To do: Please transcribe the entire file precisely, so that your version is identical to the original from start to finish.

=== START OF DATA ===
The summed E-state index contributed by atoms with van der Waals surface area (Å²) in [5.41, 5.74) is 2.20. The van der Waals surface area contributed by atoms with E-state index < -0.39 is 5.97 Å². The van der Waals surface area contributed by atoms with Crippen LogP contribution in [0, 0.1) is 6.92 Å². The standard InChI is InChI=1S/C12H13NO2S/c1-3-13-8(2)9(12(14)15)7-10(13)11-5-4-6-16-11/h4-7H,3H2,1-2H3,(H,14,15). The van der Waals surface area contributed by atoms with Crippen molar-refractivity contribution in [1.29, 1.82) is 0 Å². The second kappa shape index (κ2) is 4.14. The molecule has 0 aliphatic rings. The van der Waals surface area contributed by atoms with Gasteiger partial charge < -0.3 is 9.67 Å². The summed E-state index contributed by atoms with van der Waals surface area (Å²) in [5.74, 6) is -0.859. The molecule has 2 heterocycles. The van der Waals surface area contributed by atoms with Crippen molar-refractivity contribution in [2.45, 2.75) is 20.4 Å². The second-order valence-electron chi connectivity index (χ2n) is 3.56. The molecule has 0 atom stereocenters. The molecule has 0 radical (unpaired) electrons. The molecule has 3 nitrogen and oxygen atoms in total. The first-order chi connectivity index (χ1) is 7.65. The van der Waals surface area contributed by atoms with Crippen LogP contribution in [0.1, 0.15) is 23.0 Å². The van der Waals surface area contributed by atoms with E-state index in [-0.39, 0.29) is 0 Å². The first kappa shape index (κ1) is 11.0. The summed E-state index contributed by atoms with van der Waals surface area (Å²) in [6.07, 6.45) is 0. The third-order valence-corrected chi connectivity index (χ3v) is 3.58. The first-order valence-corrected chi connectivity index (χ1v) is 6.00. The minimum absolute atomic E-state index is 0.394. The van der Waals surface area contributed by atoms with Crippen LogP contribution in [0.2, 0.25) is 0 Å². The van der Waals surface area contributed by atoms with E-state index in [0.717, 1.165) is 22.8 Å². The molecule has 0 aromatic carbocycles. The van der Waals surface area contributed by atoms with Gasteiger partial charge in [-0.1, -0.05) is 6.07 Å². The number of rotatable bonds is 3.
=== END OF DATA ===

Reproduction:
The summed E-state index contributed by atoms with van der Waals surface area (Å²) in [5.41, 5.74) is 2.20. The van der Waals surface area contributed by atoms with E-state index < -0.39 is 5.97 Å². The van der Waals surface area contributed by atoms with Crippen LogP contribution in [0, 0.1) is 6.92 Å². The standard InChI is InChI=1S/C12H13NO2S/c1-3-13-8(2)9(12(14)15)7-10(13)11-5-4-6-16-11/h4-7H,3H2,1-2H3,(H,14,15). The van der Waals surface area contributed by atoms with Crippen molar-refractivity contribution in [1.29, 1.82) is 0 Å². The second kappa shape index (κ2) is 4.14. The molecule has 0 aliphatic rings. The van der Waals surface area contributed by atoms with Gasteiger partial charge < -0.3 is 9.67 Å². The summed E-state index contributed by atoms with van der Waals surface area (Å²) in [5.74, 6) is -0.859. The molecule has 2 heterocycles. The van der Waals surface area contributed by atoms with Crippen molar-refractivity contribution in [2.45, 2.75) is 20.4 Å². The second-order valence-electron chi connectivity index (χ2n) is 3.56. The molecule has 0 atom stereocenters. The molecule has 0 radical (unpaired) electrons. The molecule has 3 nitrogen and oxygen atoms in total. The first-order chi connectivity index (χ1) is 7.65. The van der Waals surface area contributed by atoms with Crippen LogP contribution in [0.1, 0.15) is 23.0 Å². The van der Waals surface area contributed by atoms with E-state index in [-0.39, 0.29) is 0 Å². The first kappa shape index (κ1) is 11.0. The summed E-state index contributed by atoms with van der Waals surface area (Å²) in [6.07, 6.45) is 0. The third-order valence-corrected chi connectivity index (χ3v) is 3.58. The first-order valence-corrected chi connectivity index (χ1v) is 6.00. The minimum absolute atomic E-state index is 0.394. The van der Waals surface area contributed by atoms with Crippen LogP contribution in [0.2, 0.25) is 0 Å². The van der Waals surface area contributed by atoms with E-state index in [0.717, 1.165) is 22.8 Å². The molecule has 0 aromatic carbocycles. The van der Waals surface area contributed by atoms with Gasteiger partial charge in [-0.1, -0.05) is 6.07 Å². The number of rotatable bonds is 3.